Slot.it CW-15-box BOX ONLY for CA11f & CA11g Targa Florio 1971 “Winner Collection”
Slot.it CW-15-box BOX ONLY for CA11f and CA11g Targa Florio 1971 “The Winner Collection”- Limited Edition
Yes, this is an empty box–NO CARS are included. However, if you want to add to the collector value of the two Slot.it Alfa Romeo 33s (that finished 1-2 in the 1971 Targa Florio), you will want a box for the two cars. Currently only the CA11f Alfa Romeo is in stock—the second car CA11g is due in the spring of 2015.
The Targa Florio Winner 1971 box, CW15-box, is the second release of the “Targa Florio Winners” collectable boxed sets. The Slot It SIKW01 Ferrari 312PB kit two-car set (both cars are easy-assemble kits) was the first “Targa Florio Winners” set.This beautiful new collector’s item consists of a box celebrating glorious Alfa 33’s 1-2 victory in the 1971 edition of the classic Sicilian race.
The box is home for the two Alfa 33: n.5 driven by Vaccarella – Hezemans, (CA11f released in September 2014) and n.2 De Adamich – Van Lennep, (CA11g to be released on February 2015).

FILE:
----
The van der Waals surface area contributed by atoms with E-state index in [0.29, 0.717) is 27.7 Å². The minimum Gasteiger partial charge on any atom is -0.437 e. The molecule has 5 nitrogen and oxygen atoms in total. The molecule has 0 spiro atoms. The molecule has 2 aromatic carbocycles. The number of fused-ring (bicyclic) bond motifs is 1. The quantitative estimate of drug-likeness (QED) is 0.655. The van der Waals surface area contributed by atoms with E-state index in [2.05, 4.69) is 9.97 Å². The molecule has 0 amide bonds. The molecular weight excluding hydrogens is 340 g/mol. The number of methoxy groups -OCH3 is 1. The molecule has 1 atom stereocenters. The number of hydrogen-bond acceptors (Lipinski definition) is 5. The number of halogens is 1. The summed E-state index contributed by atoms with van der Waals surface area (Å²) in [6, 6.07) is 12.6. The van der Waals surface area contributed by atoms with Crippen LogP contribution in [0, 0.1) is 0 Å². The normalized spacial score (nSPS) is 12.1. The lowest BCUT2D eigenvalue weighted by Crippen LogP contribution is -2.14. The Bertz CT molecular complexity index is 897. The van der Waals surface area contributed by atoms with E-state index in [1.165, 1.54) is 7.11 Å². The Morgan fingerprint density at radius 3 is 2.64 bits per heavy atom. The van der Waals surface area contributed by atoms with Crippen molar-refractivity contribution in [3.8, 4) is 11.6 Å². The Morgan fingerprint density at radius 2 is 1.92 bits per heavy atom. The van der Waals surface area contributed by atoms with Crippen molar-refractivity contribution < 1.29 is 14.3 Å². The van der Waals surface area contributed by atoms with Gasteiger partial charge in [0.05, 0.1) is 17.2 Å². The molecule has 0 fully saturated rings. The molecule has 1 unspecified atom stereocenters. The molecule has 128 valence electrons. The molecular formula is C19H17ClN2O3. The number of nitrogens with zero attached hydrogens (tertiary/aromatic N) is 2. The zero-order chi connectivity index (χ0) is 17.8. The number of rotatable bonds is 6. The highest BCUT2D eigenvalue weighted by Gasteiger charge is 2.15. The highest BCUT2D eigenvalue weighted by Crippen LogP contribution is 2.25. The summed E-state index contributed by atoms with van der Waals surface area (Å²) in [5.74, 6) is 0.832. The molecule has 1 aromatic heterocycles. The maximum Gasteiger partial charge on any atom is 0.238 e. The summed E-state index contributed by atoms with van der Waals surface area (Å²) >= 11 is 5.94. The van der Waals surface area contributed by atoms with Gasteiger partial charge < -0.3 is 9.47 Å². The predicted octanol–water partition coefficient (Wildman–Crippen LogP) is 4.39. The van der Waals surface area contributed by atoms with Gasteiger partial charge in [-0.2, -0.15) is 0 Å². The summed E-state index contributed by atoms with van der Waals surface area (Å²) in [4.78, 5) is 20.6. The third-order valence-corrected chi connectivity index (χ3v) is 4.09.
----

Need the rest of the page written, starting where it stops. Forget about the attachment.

Print of the Nicholas Watts famous drawing portraying the winning car is found inside the box itself.
The box comes with no cars and is made in limited numbers. Like all Slot.it limited editions, it will not be reissued.
In 1971, the appeal of the Targa Florio was such that for the first time ever a qualifying session had to take place. Porsche, the defending champion, was racing the super light 908, a mean, lean racing machine weighting 540 Kg, driven by Elford/Larrousse, Siffert/Redman and Rodriguez (Pedro)/Mueller.
Alfa Romeo’s 33/3 was heavier, but more powerful and aerodynamic.
The Ace up Alfa’s sleeve was Nino Vaccarella, winner of the 1965 edition, who “knew the roads of Sicily like the back of his hand” (Vic Elford). He would race with Toine Hezemans, while Alfa’s other cars would be driven by De Adamich/Van Lennep and Stommelen/Kinnunen.
The 1971 race was of particular importance to Vaccarella as his teammate of 1970, Ignazio Giunti, had died in a horrific crash in Buenos Aires and Giunti’s mother was at the race to bestow the trophy named after his son on the winner.
Vaccarella lead the race for three laps before Hezemans took the drive. In the meanwhile, Brian Redman had made a narrow escape when the broken steering sent his Porsche in flames against a wall.
Larrousse and Elford’s Porsche, chasing the Alfa n.5, suffered several punctures and could not eventually pose a threat to Alfa’s triumph, which was completed by the 2nd place of De Adamich and Van Lennep. After he finally drove his n.5 Alfa to victory, Nino Vaccarella received the trophy from the hands of Ignazio Giunti’s mother.
The Targa Florio 1971 painting image is used under license from Mr. Nicholas Watts.